Has anyone changed their mind once baby came?

Avatar for j8songrl
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Registered: 09-02-2003
Has anyone changed their mind once baby came?
Sun, 05-15-2011 - 10:03am

Right now I am a teacher. I am also taking masters classes. DH and I decided to try in July for our first and I have went back and forth if I wanted to work or stay at home. It is very important to me not to take any time away from my kids in the early years. However, my husband does work from home and would be able to be there with them (and probably not get as much work done during the day and have to work in the evening when I'm home). Ideally, it would be nice to switch to part time work, but I am not sure what work I could do outside of teaching (since it wouldn't be offered part time) with my degree. I have heard of teachers working the morning and another teacher working in the afternoon, which would be perfect for me. I don't know of any schools that would do this other than maybe for a kindergarten teacher (since they have am/pm kindergarten). Right now I work in private school, so I wouldn't be losing a benefit package (since it's not offered).

If there are any BTDT moms or someone in a similar situation that could offer advice that would be great!


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Registered: 01-15-2006
Tue, 07-12-2011 - 6:55am

good post, i agree.


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Registered: 05-31-2011
Mon, 07-11-2011 - 1:39pm

I'll be honest: I work from home and it's trying with older, self-sufficient kids around. I can't imagine trying to do what I do with a baby or a toddler around. My kids are old enough to prepare their own meals, do the dishes afterwards, wipe themselves and most important, they are old enough entertain themselves. I can also reason with them; they are old enough to understand that a work deadline puts their (non-emergency) needs second for a few hours.

You can't reason with babies. Their needs come first.

Avatar for mom34101
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Registered: 03-27-2003
Wed, 05-18-2011 - 1:16pm
I'd look around to see what your options are in terms of teaching pt/job-sharing in case in turns out that's what you want to do. I know a couple of people who managed to make working from home or taking the baby to work with them work for the first year or so, but most people I know find it very difficult to work from home without childcare, and once the baby becomes mobile, it's even tougher. Just remember that nothing is set in stone. You can change your mind--either way--after you see how it's going.
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Registered: 05-27-1998
Tue, 05-17-2011 - 4:45pm

Others have given great advice. I'll just add that don't beat yourself up if you find you still need to work while your children are very young. If you can only choose one period to stay home, go for the middle school/teen years. Their needs are mostly emotional then (unlike the infant/toddler years, when they are primarily physical), so you or DH might be the best person to meet those needs. But either way, if you find you can't stay home, your kids will be fine.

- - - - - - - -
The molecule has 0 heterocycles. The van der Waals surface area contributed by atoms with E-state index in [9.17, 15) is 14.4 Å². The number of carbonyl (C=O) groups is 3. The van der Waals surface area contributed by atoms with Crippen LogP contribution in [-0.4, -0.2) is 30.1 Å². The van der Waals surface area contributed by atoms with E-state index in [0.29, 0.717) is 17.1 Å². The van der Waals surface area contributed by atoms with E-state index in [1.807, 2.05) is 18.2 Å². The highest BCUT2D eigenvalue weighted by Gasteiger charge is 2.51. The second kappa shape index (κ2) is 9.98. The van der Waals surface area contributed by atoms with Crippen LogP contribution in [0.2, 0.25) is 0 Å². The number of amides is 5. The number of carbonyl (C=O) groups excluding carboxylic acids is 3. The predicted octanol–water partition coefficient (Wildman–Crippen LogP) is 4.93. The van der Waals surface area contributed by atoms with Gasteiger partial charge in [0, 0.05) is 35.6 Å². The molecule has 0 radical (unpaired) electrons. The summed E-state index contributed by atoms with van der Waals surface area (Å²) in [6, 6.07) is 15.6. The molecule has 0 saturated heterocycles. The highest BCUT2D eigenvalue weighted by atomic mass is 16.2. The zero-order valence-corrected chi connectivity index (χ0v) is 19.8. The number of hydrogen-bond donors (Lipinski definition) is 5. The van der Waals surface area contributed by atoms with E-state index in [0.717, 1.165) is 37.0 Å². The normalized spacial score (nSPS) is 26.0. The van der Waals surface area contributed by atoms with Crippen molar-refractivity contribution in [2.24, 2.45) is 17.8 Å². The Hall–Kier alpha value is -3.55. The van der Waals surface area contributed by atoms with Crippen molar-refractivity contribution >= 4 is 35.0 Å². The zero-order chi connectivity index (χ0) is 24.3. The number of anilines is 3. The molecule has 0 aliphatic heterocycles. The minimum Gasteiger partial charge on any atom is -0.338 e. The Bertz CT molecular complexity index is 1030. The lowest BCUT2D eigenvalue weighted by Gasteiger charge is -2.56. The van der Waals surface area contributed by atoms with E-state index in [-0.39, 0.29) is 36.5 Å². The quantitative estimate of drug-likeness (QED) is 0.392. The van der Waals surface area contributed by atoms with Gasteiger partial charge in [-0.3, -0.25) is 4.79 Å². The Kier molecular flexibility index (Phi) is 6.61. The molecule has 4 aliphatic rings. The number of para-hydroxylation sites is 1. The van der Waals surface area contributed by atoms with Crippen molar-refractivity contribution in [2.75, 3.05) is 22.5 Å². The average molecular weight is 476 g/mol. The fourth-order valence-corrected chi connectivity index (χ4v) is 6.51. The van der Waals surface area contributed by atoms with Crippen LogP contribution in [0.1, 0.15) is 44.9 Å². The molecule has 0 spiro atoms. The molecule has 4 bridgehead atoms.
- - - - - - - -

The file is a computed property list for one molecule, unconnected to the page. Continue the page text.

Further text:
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Registered: 02-24-2010
Mon, 05-16-2011 - 12:34am

The other posters have all given you great advice.

“Clearly," said Arthur,"you're an idiot- but you're our kind of idiot. Come on.” 
― Markus ZusakThe Book Thief

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Registered: 01-05-2000
Sun, 05-15-2011 - 10:04pm

Just posting to say that I agree with what Rollmops and Tryingtoquit posted.

The truth may be out there but lies are in your head. Terry Pratchett

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Registered: 01-15-2006
Sun, 05-15-2011 - 3:02pm

you can't put a price tag on time at home


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Registered: 07-17-2007
Sun, 05-15-2011 - 12:01pm


Avatar for rollmops2009
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Registered: 02-24-2009
Sun, 05-15-2011 - 10:29am

Parents bring up their kids in many different ways and have very different ideas about many things. But one thing that many, many parents have in common is the experience of being very sure about certain things before the baby is born or when the kids are very young and then ending up eating their words later.

"My kid will NEVER sleep in my bed!" or maybe he will when the alternative is having the kid scream every night from 3AM to 5 AM.

"My kid will NEVER have formula!" But after the third excruciating breast infection, uhm, he probably will.

The list is endless, but the thing is that most kids end up being ok whatever the parents choose (within reason obviously) and everyone makes some mistakes along the way.

So, my advice would be to have faith that you and your dh are good enough parents, and try not to make hard and fast rules for yourself. Play it by ear and see how things work out for you, how you deal with it, how your dh deals with it and how the kid deals with it. Some kids have a great time in daycare and get bored at home. Other kids can't tolerate daycare and do better at home. There really is no one size fits all. Be open and keep your options open.

That said, working from home without childcare is something that most people quickly find impossible. Working at night is also hard when you have spent the day taking care of a house and child.